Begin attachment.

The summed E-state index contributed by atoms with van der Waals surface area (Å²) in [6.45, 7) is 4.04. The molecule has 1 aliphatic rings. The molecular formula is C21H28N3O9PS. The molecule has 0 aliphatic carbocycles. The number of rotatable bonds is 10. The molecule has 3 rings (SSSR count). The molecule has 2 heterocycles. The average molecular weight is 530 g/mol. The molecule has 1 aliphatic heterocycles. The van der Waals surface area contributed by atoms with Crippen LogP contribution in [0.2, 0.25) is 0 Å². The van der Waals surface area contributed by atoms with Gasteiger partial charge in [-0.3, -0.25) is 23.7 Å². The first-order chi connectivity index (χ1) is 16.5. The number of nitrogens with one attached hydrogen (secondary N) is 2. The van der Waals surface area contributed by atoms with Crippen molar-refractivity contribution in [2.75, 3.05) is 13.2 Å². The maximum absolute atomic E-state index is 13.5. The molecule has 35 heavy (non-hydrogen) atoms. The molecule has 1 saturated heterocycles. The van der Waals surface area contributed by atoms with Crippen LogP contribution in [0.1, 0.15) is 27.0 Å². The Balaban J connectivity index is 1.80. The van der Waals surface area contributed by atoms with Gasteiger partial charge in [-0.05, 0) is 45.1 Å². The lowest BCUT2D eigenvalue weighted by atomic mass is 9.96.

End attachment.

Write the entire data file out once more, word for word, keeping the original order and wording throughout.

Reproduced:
The summed E-state index contributed by atoms with van der Waals surface area (Å²) in [6.45, 7) is 4.04. The molecule has 1 aliphatic rings. The molecular formula is C21H28N3O9PS. The molecule has 0 aliphatic carbocycles. The number of rotatable bonds is 10. The molecule has 3 rings (SSSR count). The molecule has 2 heterocycles. The average molecular weight is 530 g/mol. The molecule has 1 aliphatic heterocycles. The van der Waals surface area contributed by atoms with Crippen LogP contribution in [0.2, 0.25) is 0 Å². The van der Waals surface area contributed by atoms with Gasteiger partial charge in [-0.3, -0.25) is 23.7 Å². The first-order chi connectivity index (χ1) is 16.5. The number of nitrogens with one attached hydrogen (secondary N) is 2. The van der Waals surface area contributed by atoms with Crippen molar-refractivity contribution in [2.75, 3.05) is 13.2 Å². The maximum absolute atomic E-state index is 13.5. The molecule has 35 heavy (non-hydrogen) atoms. The molecule has 1 saturated heterocycles. The van der Waals surface area contributed by atoms with Crippen LogP contribution in [0.1, 0.15) is 27.0 Å². The Balaban J connectivity index is 1.80. The van der Waals surface area contributed by atoms with Gasteiger partial charge in [-0.05, 0) is 45.1 Å². The lowest BCUT2D eigenvalue weighted by atomic mass is 9.96.